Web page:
As with herniated disk surgery, minimally invasive spinal surgery allows the surgeon to remove the offending bone or tissue microscopically, thereby removing the pressure on the spinal nerves and improving the patient's condition. Most patients leave the surgery center within 23 hours and start physical therapy shortly after.
Spinal deformities such as scoliosis (curvature of the spine), kyphosis (hump back), fractures, and tumors require major surgical procedures from two approaches: the front and the back. Today, surgeons can use minimally invasive surgery techniques to work on the front and back simultaneously, in many cases eliminating the need for two separate surgeries. This approach has proven to be safer, to have fewer complications, to allow quicker recovery, and to be more cost effective than traditional surgical approaches.
Spinal fusion is a process in which a number of vertebrae are made to grow, or "fuse" together. The surgery is performed for spinal instability, certain deformities (such as scoliosis), and for painful spine degeneration. A fusion consists of placing bone between two or more vertebrae to promote the growth of bone between the vertebrae. Over time, the vertebrae fuse together and can no longer move.
The surgery eliminates painful, abnormal motion, reducing nerve irritation and increasing function in most patients. To fuse the spine, a laparoscope (a type of endoscope), special surgical instruments, and spinal cages (hollow, metal cylinders) are placed between the vertebrae through puncture incisions in the abdomen.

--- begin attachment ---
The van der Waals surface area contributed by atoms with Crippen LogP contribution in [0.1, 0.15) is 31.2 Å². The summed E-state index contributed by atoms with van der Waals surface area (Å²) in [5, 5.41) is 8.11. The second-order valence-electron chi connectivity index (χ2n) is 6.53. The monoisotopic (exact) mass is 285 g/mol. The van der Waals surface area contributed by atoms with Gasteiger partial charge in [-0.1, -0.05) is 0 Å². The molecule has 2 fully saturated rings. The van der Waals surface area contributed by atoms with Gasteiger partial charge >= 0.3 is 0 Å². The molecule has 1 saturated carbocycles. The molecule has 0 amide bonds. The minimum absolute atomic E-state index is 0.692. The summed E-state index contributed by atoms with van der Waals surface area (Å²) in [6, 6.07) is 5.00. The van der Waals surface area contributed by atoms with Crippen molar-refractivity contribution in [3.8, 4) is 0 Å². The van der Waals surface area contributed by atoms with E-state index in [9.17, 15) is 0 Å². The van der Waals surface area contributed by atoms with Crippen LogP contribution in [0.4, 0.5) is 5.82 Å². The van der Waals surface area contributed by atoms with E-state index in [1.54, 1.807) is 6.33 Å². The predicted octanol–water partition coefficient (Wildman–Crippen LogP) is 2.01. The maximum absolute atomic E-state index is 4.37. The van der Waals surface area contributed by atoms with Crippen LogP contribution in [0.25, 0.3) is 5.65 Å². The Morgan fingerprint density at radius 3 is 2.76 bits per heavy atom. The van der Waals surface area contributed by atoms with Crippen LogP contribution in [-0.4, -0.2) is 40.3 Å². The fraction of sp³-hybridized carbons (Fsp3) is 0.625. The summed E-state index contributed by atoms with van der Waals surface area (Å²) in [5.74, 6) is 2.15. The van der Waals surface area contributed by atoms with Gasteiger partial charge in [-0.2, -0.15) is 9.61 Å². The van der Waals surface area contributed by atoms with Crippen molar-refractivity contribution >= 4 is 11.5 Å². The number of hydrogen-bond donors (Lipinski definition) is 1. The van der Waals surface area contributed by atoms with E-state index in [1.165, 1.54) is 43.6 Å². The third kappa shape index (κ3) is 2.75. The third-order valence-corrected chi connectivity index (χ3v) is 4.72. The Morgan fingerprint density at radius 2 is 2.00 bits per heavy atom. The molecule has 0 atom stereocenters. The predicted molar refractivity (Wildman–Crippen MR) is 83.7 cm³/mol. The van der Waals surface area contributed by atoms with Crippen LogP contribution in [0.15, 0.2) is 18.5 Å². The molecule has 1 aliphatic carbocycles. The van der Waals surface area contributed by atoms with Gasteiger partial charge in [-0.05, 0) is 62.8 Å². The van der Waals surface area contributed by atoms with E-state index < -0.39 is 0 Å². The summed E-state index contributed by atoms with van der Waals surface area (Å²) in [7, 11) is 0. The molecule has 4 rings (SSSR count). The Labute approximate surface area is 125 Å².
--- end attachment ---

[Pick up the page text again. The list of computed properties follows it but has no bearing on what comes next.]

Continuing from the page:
Other minimally invasive treatments for chronic, low-back pain include:
- Epiduroscopy — Epiduroscopy is a technique used to evaluate the epidural space, an area surrounding the spinal cord. The epidural space contains a network of nerves that travel from the spinal cord to different parts of the body. The epidural space also contains blood vessels, fat, and sometimes fibrous tissue. A small, fiberoptic scope is used to evaluate the presence of scar tissue on or near the nerves, which might be causing pain. Epiduroscopy also can be used to move scar tissue away from the irritated nerve roots. In some patients, epiduroscopy provides better pain relief than other back pain treatments.
- Intradiscal electrothermal therapy (IDET) — IDET is a minimally invasive treatment in which controlled levels of heat are applied to a broad section of the affected disc wall. The heat will cause the collagen in the disc wall to contract and thicken. The temperature of the nerve endings is also raised. The goal of the therapy is to desensitize pain sensors within the disk, reduce the bulge of inner disk material, and close disk wall fissures (cracks). This treatment affects only disk material and won't relieve pain from other structural problems such as nerve root or joint damage.